Coffee and Walnut Cake

Coffee cake is such a British classic! Surely there can’t be anything better to enjoy on a lazy Sunday morning? I for one can’t think of anything better. This recipe has a gluten and dairy free coffee cake version too so is adaptable to different dietary requirements.

Gluten and dairy free
Gluten and dairy free coffee cake with slice

This coffee cake is so versatile and adaptable for dairy free and gluten free dietary requirements but it’s also great with an option for normal diets too.

DF: Dairy Free

GF: Gluten Free


  • 270 g Gluten free flour or 300g normal flour for non GF option
  • 30 g Cornflour (omit for non GF option)
  • 300 g Margarine
  • 300 g Caster sugar
  • 4 Eggs
  • 1 Espresso shot (made with 30mL boiled then slightly cooled water)
  • 70 g Walnuts (some chopped small and some whole for decoration)
  • 2 tsp Baking powder
  • 1 tsp Xanthan gum omit for non-gluten free version
  • Vegan ‘Buttercream’ Icing Recipe (Vanilla version with 1/2. teaspoon ground coffee)
Gluten and dairy free coffee cake ingredients

Recipe Tips

Dairy and Gluten Free Recipe

Indulge in the comforting flavours of a classic coffee cake, now available in both gluten and dairy-free versions. This versatile recipe caters to a wide range of dietary needs, ensuring that everyone can enjoy a slice of this delectable treat. The gluten-free version features a blend of gluten-free flour and cornflour, resulting in a moist and tender crumb. Meanwhile, the dairy-free version swaps traditional butter for margarine, creating a rich and flavourful cake without compromising on taste. Whether you’re avoiding gluten or dairy, or simply looking for a delicious coffee cake, this recipe has you covered.

Coffee cake with walnuts

Coffee cake is a quintessential British classic, perfect for a leisurely Sunday morning. This recipe is incredibly versatile, accommodating dairy-free and gluten-free dietary needs, while also appealing to those with no dietary restrictions. Over the years, I’ve discovered some clever hacks for swapping staple ingredients, such as gluten-free flour and margarine, to create adaptable recipes.

Tips for Baking Dairy Free


Margarine is a butter alternative made from hydrogenated vegetable oils, often containing a high proportion of rapeseed and sunflower oils. I prefer using solid margarine blocks for all my baking, whether it’s for biscuits, cakes, or even vegan ‘buttercream’. When selecting margarine, ensure it’s made from vegetable oil, as animal fat is sometimes used, and check that no additional dairy has been added for flavour.

Swapping butter for margarine is a straightforward substitution that many bakers swear by. The butter versus margarine debate has been ongoing for decades. Here are some key differences:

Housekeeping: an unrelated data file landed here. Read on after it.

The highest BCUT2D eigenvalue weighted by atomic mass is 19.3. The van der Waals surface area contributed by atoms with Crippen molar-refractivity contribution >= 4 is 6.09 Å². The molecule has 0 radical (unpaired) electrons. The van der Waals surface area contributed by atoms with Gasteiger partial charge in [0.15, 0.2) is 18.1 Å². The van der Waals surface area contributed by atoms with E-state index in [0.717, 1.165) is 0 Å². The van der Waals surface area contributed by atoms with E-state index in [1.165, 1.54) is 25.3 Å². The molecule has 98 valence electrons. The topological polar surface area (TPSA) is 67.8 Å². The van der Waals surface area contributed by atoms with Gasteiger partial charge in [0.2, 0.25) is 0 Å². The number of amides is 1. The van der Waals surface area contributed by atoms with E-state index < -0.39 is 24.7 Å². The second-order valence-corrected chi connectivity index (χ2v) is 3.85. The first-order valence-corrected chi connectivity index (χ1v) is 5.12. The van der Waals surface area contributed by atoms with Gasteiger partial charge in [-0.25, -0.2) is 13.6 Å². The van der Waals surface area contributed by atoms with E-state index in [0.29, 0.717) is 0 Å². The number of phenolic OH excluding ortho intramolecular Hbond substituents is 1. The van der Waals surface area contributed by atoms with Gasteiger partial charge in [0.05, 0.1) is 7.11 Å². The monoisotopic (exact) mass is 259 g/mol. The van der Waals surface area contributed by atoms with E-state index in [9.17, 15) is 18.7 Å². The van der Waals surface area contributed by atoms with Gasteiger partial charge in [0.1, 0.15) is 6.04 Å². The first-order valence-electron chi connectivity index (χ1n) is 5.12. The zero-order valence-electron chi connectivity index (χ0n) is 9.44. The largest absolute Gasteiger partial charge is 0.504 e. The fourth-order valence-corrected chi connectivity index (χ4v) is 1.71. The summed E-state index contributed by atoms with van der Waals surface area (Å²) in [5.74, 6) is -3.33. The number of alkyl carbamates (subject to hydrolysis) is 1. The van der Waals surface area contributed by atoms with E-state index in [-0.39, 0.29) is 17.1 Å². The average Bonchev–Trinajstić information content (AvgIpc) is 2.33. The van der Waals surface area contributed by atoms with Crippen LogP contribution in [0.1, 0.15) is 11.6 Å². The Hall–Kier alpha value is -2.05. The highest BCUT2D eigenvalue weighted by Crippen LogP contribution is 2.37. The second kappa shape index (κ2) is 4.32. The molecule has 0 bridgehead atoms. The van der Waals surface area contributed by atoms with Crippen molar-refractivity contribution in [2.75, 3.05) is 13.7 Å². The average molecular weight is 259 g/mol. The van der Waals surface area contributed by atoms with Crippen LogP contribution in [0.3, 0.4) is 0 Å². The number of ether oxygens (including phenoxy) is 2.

• Margarine can yield a softer texture due to its higher water content.
  • Margarine is often more economical.
  • Butter imparts a rich, buttery flavour to baked goods, but sometimes a more delicate flavour is desired.
  • Baking with margarine can result in a denser crumb.
  • In cookies, margarine can create a lighter, cake-like texture, while butter yields a chewier texture with crisp edges. However, I prefer using oil instead of margarine for cookies. Check out my blog on using oil in your dairy-free cookies.
  • Margarine also has the added benefit of being lower in saturated fat, cholesterol, and calories compared to butter.
Coffee cake by deliciously free cupcake

How to Use Gluten Free Flour

I’ve discovered a few tricks for substituting gluten-free flour for regular flour:

Plain or self-raising flour?

I always choose plain flour, whether it’s gluten-free or not. This allows me to control the amount of raising agents I add, ensuring that I only use what’s necessary. It also means that I only need one type of flour in my pantry, saving space and preventing flour from sitting around too long, which can encourage bacterial growth. This is why consuming raw cookie dough isn’t recommended!


When substituting gluten-free flour for regular flour, I typically use about 10% less flour and add 10% cornflour or cornstarch. Cornflour is flavorless in cake batter but offers several advantages. It acts as a thickening agent and helps stabilize the eggs in the mixture, which aids in holding the structure together. Gluten-free flour can often result in a crumbly texture, and cornflour helps to counteract this. It also helps to eliminate the grainy texture that gluten-free flour can sometimes have. Finally, cornflour contributes to making the cake light and fluffy.